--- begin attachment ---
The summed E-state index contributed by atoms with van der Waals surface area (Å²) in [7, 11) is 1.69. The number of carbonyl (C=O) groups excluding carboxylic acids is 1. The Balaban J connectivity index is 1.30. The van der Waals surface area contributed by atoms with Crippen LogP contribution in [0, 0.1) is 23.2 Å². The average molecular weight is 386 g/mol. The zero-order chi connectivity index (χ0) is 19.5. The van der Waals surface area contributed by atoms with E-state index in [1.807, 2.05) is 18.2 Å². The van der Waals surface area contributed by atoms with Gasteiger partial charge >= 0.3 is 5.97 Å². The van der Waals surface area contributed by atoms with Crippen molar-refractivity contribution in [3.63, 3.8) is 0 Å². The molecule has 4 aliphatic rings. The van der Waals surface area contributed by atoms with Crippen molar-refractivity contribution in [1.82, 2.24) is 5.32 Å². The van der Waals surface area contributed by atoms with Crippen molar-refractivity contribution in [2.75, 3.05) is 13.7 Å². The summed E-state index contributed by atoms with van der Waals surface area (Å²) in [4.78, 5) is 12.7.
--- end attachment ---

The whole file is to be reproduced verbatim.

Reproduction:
The summed E-state index contributed by atoms with van der Waals surface area (Å²) in [7, 11) is 1.69. The number of carbonyl (C=O) groups excluding carboxylic acids is 1. The Balaban J connectivity index is 1.30. The van der Waals surface area contributed by atoms with Crippen LogP contribution in [0, 0.1) is 23.2 Å². The average molecular weight is 386 g/mol. The zero-order chi connectivity index (χ0) is 19.5. The van der Waals surface area contributed by atoms with E-state index in [1.807, 2.05) is 18.2 Å². The van der Waals surface area contributed by atoms with Gasteiger partial charge >= 0.3 is 5.97 Å². The van der Waals surface area contributed by atoms with Crippen molar-refractivity contribution in [3.63, 3.8) is 0 Å². The molecule has 4 aliphatic rings. The van der Waals surface area contributed by atoms with Crippen molar-refractivity contribution in [1.82, 2.24) is 5.32 Å². The van der Waals surface area contributed by atoms with Crippen molar-refractivity contribution in [2.75, 3.05) is 13.7 Å². The summed E-state index contributed by atoms with van der Waals surface area (Å²) in [4.78, 5) is 12.7.